Millennial employees – those born in the past 20 years - prefer joining a company-wide or team-specific volunteer project rather than merely donating to a fundraising campaign. In addition, their decision to accept a job is influenced by the company’s connections to the community, and whether they are seen as making a difference in the world. Those are among the findings in the 2014 Millennial Impact Report, issued by Indianapolis-based Achieve.
The annual survey found that companies need to build relationships with millennial employees to spark their passions and create opportunities to engage both their professional and personal interests. The findings indicated that employers should develop what was described as a triple platform of involvement – company-wide, department-based and interest-driven.
While only 39 percent of Millennials researched their company’s “cause work” prior to their interview, 55 percent said they were influenced to take their job after discussing cause work in their interview. Notably, 92 percent of the Millennials surveyed felt they were working for a company that was making a positive impact on the world.
In the Greater Hartford area, the survey findings would be no surprise to the leadership of HYPE (Hartford Young Professionals and Entrepreneurs). Their mission, “to help young professionals become better engaged in community life,” responds to their generation’s strong desire to have a meaningful community connection, at work and in life. HYPE, which is administered by the MetroHartford Alliance, has 4,000 members, and climbing.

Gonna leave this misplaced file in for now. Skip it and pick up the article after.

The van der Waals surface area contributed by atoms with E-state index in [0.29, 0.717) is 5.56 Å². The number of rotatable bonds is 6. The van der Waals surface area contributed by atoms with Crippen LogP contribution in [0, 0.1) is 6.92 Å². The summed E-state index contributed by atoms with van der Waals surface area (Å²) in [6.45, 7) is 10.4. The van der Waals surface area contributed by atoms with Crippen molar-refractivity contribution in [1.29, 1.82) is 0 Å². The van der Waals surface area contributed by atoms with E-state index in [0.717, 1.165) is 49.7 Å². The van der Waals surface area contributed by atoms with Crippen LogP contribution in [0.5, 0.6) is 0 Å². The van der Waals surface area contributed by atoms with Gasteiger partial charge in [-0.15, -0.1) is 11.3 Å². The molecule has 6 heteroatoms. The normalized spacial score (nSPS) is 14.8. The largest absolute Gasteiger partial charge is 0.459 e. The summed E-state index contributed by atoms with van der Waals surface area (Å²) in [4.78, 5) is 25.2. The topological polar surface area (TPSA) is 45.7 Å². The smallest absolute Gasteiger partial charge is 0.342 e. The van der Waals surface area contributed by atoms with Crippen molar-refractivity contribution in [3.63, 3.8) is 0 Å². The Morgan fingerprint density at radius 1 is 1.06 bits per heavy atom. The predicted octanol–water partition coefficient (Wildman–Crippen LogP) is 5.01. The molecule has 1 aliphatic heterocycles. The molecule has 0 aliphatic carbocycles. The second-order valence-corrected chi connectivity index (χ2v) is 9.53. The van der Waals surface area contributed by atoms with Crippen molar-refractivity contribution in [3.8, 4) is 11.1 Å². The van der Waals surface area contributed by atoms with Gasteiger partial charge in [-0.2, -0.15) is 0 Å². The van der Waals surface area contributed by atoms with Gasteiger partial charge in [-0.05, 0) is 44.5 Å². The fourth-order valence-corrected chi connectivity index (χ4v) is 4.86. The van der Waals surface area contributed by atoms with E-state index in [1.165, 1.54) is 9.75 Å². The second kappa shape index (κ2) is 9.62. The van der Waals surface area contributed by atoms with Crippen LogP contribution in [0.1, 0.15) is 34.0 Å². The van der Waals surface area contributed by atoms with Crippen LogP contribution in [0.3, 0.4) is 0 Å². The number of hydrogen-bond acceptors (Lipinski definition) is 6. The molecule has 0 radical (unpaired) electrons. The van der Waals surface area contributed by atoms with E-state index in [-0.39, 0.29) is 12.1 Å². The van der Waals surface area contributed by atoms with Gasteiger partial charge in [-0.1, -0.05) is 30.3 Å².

Their efforts have been integral to Hartford’s efforts to promote a more vibrant downtown, and to boost involvement with a range of organizations and agencies that strengthen the fabric of the city. The organization’s website offers nearly two dozen volunteer activities in the community for members, but makes clear that’s only the tip of the iceberg. Greater New Haven has a similar organization, PULSE, a program of the Greater New Haven Chamber of Commerce and the Quinnipiac Chamber of Commerce.
Throughout the first four years of the Millennial Impact Project, the following trends emerged and evolved:
- Millennials engage with causes to help other people, not institutions.
- Millennials support issues rather than organizations.
- Millennials prefer to perform smaller actions before fully committing to a cause.
- Millennials are influenced by the decisions and behaviors of their peers.
- Millennials treat all their assets (time, money, network, etc.) as having equal value.
- Millennials need to experience an organization’s work without having to be on site.
The report indicates that "this is a generation that has grown up with a new way of learning. Asking questions in a non-linear fashion and then finding the answers -- all while connecting with their peers, friends and colleagues to make change happen. Today's Millennials are transforming communities, relieving suffering and pursuing social change in a way that may run counter to the traditional ways of organizing, but it's because they are wired to work differently -- collaboratively, transparently, interactively, and entrepreneurially -- to affect positive change in their local communities and around the world."
Achieve, in partnership with the Case Foundation, leads the national research team of The Millennial Impact Project, which they describe as the most comprehensive and trusted study on Millennial (age 20-30) involvement with causes.